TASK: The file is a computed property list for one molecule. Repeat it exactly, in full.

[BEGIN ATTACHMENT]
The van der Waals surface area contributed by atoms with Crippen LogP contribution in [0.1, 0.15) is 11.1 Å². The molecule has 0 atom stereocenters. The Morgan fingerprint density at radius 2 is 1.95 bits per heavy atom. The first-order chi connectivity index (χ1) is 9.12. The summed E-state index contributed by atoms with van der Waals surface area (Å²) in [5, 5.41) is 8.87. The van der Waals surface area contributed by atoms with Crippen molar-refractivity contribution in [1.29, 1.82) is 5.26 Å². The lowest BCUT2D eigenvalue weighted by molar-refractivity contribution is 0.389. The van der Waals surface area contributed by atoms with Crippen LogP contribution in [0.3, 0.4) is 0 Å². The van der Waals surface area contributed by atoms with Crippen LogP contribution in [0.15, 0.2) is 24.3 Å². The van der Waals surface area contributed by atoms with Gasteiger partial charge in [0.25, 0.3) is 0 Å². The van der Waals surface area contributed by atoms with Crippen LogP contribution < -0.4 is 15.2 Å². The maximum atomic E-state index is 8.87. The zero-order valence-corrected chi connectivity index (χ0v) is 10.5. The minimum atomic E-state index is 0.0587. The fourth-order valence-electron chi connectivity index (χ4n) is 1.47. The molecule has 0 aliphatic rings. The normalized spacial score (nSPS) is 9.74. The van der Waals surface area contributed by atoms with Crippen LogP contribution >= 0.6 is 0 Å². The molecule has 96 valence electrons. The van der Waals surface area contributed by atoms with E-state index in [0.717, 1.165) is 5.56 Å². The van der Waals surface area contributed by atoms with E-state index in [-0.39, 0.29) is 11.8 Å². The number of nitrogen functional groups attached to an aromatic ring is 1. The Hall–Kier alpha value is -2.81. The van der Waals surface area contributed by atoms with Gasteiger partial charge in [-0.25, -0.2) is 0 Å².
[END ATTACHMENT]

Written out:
The van der Waals surface area contributed by atoms with Crippen LogP contribution in [0.1, 0.15) is 11.1 Å². The molecule has 0 atom stereocenters. The Morgan fingerprint density at radius 2 is 1.95 bits per heavy atom. The first-order chi connectivity index (χ1) is 9.12. The summed E-state index contributed by atoms with van der Waals surface area (Å²) in [5, 5.41) is 8.87. The van der Waals surface area contributed by atoms with Crippen molar-refractivity contribution in [1.29, 1.82) is 5.26 Å². The lowest BCUT2D eigenvalue weighted by molar-refractivity contribution is 0.389. The van der Waals surface area contributed by atoms with Crippen LogP contribution in [0.3, 0.4) is 0 Å². The van der Waals surface area contributed by atoms with Crippen LogP contribution in [0.15, 0.2) is 24.3 Å². The van der Waals surface area contributed by atoms with Gasteiger partial charge in [0.25, 0.3) is 0 Å². The van der Waals surface area contributed by atoms with Crippen LogP contribution < -0.4 is 15.2 Å². The maximum atomic E-state index is 8.87. The zero-order valence-corrected chi connectivity index (χ0v) is 10.5. The minimum atomic E-state index is 0.0587. The fourth-order valence-electron chi connectivity index (χ4n) is 1.47. The molecule has 0 aliphatic rings. The normalized spacial score (nSPS) is 9.74. The van der Waals surface area contributed by atoms with Crippen LogP contribution >= 0.6 is 0 Å². The molecule has 96 valence electrons. The van der Waals surface area contributed by atoms with E-state index in [0.717, 1.165) is 5.56 Å². The van der Waals surface area contributed by atoms with E-state index in [-0.39, 0.29) is 11.8 Å². The number of nitrogen functional groups attached to an aromatic ring is 1. The Hall–Kier alpha value is -2.81. The van der Waals surface area contributed by atoms with Gasteiger partial charge in [-0.25, -0.2) is 0 Å².